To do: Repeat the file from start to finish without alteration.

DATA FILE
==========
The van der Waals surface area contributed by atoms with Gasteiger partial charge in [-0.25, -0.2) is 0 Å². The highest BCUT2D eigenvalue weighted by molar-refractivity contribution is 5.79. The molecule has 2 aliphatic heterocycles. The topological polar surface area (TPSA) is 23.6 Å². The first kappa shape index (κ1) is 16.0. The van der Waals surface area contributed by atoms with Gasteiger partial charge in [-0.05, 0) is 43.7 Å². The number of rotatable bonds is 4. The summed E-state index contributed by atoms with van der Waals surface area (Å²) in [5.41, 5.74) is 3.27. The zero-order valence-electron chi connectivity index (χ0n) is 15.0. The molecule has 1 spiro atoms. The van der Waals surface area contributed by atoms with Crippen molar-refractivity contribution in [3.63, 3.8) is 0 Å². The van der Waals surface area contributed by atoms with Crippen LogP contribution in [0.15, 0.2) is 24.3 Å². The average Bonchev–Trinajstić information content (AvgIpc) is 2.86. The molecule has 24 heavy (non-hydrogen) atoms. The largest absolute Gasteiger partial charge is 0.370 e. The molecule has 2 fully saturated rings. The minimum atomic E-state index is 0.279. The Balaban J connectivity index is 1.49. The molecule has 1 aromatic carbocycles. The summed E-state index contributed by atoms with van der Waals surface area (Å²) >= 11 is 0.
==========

The van der Waals surface area contributed by atoms with Gasteiger partial charge in [-0.25, -0.2) is 0 Å². The highest BCUT2D eigenvalue weighted by molar-refractivity contribution is 5.79. The molecule has 2 aliphatic heterocycles. The topological polar surface area (TPSA) is 23.6 Å². The first kappa shape index (κ1) is 16.0. The van der Waals surface area contributed by atoms with Gasteiger partial charge in [-0.05, 0) is 43.7 Å². The number of rotatable bonds is 4. The summed E-state index contributed by atoms with van der Waals surface area (Å²) in [5.41, 5.74) is 3.27. The zero-order valence-electron chi connectivity index (χ0n) is 15.0. The molecule has 1 spiro atoms. The van der Waals surface area contributed by atoms with Crippen molar-refractivity contribution in [3.63, 3.8) is 0 Å². The van der Waals surface area contributed by atoms with Crippen LogP contribution in [0.15, 0.2) is 24.3 Å². The average Bonchev–Trinajstić information content (AvgIpc) is 2.86. The molecule has 24 heavy (non-hydrogen) atoms. The largest absolute Gasteiger partial charge is 0.370 e. The molecule has 2 fully saturated rings. The minimum atomic E-state index is 0.279. The Balaban J connectivity index is 1.49. The molecule has 1 aromatic carbocycles. The summed E-state index contributed by atoms with van der Waals surface area (Å²) >= 11 is 0.